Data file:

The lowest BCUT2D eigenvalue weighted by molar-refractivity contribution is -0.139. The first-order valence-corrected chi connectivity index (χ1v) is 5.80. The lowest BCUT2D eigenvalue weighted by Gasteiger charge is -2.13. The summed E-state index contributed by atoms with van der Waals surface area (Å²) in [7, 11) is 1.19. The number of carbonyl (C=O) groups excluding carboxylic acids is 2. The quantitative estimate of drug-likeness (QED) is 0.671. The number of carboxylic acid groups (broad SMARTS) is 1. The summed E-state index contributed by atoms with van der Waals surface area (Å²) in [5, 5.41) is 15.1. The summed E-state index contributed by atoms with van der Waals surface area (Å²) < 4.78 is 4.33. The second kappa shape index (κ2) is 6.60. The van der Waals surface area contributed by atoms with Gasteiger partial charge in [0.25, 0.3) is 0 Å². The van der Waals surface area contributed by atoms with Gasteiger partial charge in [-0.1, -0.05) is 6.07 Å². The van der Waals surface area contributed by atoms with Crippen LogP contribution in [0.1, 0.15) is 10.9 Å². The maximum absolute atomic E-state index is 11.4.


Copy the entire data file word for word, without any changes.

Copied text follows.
The lowest BCUT2D eigenvalue weighted by molar-refractivity contribution is -0.139. The first-order valence-corrected chi connectivity index (χ1v) is 5.80. The lowest BCUT2D eigenvalue weighted by Gasteiger charge is -2.13. The summed E-state index contributed by atoms with van der Waals surface area (Å²) in [7, 11) is 1.19. The number of carbonyl (C=O) groups excluding carboxylic acids is 2. The quantitative estimate of drug-likeness (QED) is 0.671. The number of carboxylic acid groups (broad SMARTS) is 1. The summed E-state index contributed by atoms with van der Waals surface area (Å²) in [5, 5.41) is 15.1. The summed E-state index contributed by atoms with van der Waals surface area (Å²) < 4.78 is 4.33. The second kappa shape index (κ2) is 6.60. The van der Waals surface area contributed by atoms with Gasteiger partial charge in [0.25, 0.3) is 0 Å². The van der Waals surface area contributed by atoms with Gasteiger partial charge in [-0.1, -0.05) is 6.07 Å². The van der Waals surface area contributed by atoms with Crippen LogP contribution in [0.1, 0.15) is 10.9 Å². The maximum absolute atomic E-state index is 11.4.